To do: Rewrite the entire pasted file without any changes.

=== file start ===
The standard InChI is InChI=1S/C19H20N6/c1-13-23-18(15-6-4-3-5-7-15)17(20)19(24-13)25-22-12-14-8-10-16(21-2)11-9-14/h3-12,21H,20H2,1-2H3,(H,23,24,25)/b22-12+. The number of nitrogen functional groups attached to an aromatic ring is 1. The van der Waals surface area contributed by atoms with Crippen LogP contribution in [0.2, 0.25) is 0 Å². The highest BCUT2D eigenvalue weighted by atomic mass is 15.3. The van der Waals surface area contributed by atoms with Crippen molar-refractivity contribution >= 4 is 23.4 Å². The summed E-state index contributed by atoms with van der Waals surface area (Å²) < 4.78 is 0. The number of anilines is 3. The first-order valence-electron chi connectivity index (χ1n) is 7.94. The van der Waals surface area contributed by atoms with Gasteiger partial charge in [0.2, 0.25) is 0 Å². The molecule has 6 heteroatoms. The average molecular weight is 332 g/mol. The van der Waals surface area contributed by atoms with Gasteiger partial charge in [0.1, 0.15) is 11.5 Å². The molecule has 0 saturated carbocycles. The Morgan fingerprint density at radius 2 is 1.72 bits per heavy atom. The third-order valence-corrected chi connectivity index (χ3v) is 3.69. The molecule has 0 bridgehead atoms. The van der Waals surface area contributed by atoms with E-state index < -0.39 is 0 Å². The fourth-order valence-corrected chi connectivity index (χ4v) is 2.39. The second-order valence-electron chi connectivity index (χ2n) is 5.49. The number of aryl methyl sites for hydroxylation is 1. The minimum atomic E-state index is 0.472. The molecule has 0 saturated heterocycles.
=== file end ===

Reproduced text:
The standard InChI is InChI=1S/C19H20N6/c1-13-23-18(15-6-4-3-5-7-15)17(20)19(24-13)25-22-12-14-8-10-16(21-2)11-9-14/h3-12,21H,20H2,1-2H3,(H,23,24,25)/b22-12+. The number of nitrogen functional groups attached to an aromatic ring is 1. The van der Waals surface area contributed by atoms with Crippen LogP contribution in [0.2, 0.25) is 0 Å². The highest BCUT2D eigenvalue weighted by atomic mass is 15.3. The van der Waals surface area contributed by atoms with Crippen molar-refractivity contribution >= 4 is 23.4 Å². The summed E-state index contributed by atoms with van der Waals surface area (Å²) < 4.78 is 0. The number of anilines is 3. The first-order valence-electron chi connectivity index (χ1n) is 7.94. The van der Waals surface area contributed by atoms with Gasteiger partial charge in [0.2, 0.25) is 0 Å². The molecule has 6 heteroatoms. The average molecular weight is 332 g/mol. The van der Waals surface area contributed by atoms with Gasteiger partial charge in [0.1, 0.15) is 11.5 Å². The molecule has 0 saturated carbocycles. The Morgan fingerprint density at radius 2 is 1.72 bits per heavy atom. The third-order valence-corrected chi connectivity index (χ3v) is 3.69. The molecule has 0 bridgehead atoms. The van der Waals surface area contributed by atoms with E-state index < -0.39 is 0 Å². The fourth-order valence-corrected chi connectivity index (χ4v) is 2.39. The second-order valence-electron chi connectivity index (χ2n) is 5.49. The number of aryl methyl sites for hydroxylation is 1. The minimum atomic E-state index is 0.472. The molecule has 0 saturated heterocycles.